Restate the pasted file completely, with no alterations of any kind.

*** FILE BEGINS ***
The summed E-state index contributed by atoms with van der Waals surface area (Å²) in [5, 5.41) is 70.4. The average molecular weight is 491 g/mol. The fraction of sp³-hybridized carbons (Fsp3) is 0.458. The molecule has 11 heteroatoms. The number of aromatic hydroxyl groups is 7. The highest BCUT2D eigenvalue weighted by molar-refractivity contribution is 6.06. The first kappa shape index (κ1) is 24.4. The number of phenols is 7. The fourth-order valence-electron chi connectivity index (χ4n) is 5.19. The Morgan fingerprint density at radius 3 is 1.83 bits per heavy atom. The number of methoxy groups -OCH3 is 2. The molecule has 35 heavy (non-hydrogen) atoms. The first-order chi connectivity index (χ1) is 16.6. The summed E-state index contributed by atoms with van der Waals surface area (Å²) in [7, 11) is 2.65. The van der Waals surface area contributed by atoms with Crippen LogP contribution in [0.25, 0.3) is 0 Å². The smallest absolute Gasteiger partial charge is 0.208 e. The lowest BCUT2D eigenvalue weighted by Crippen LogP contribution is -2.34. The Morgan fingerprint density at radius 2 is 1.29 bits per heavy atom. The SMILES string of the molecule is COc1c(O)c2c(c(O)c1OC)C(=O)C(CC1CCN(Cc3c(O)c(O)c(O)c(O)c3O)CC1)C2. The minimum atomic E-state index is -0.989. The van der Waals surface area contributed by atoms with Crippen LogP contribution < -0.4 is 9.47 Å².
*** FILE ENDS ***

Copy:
The summed E-state index contributed by atoms with van der Waals surface area (Å²) in [5, 5.41) is 70.4. The average molecular weight is 491 g/mol. The fraction of sp³-hybridized carbons (Fsp3) is 0.458. The molecule has 11 heteroatoms. The number of aromatic hydroxyl groups is 7. The highest BCUT2D eigenvalue weighted by molar-refractivity contribution is 6.06. The first kappa shape index (κ1) is 24.4. The number of phenols is 7. The fourth-order valence-electron chi connectivity index (χ4n) is 5.19. The Morgan fingerprint density at radius 3 is 1.83 bits per heavy atom. The number of methoxy groups -OCH3 is 2. The molecule has 35 heavy (non-hydrogen) atoms. The first-order chi connectivity index (χ1) is 16.6. The summed E-state index contributed by atoms with van der Waals surface area (Å²) in [7, 11) is 2.65. The van der Waals surface area contributed by atoms with Crippen LogP contribution in [0.25, 0.3) is 0 Å². The smallest absolute Gasteiger partial charge is 0.208 e. The lowest BCUT2D eigenvalue weighted by Crippen LogP contribution is -2.34. The Morgan fingerprint density at radius 2 is 1.29 bits per heavy atom. The SMILES string of the molecule is COc1c(O)c2c(c(O)c1OC)C(=O)C(CC1CCN(Cc3c(O)c(O)c(O)c(O)c3O)CC1)C2. The minimum atomic E-state index is -0.989. The van der Waals surface area contributed by atoms with Crippen LogP contribution < -0.4 is 9.47 Å².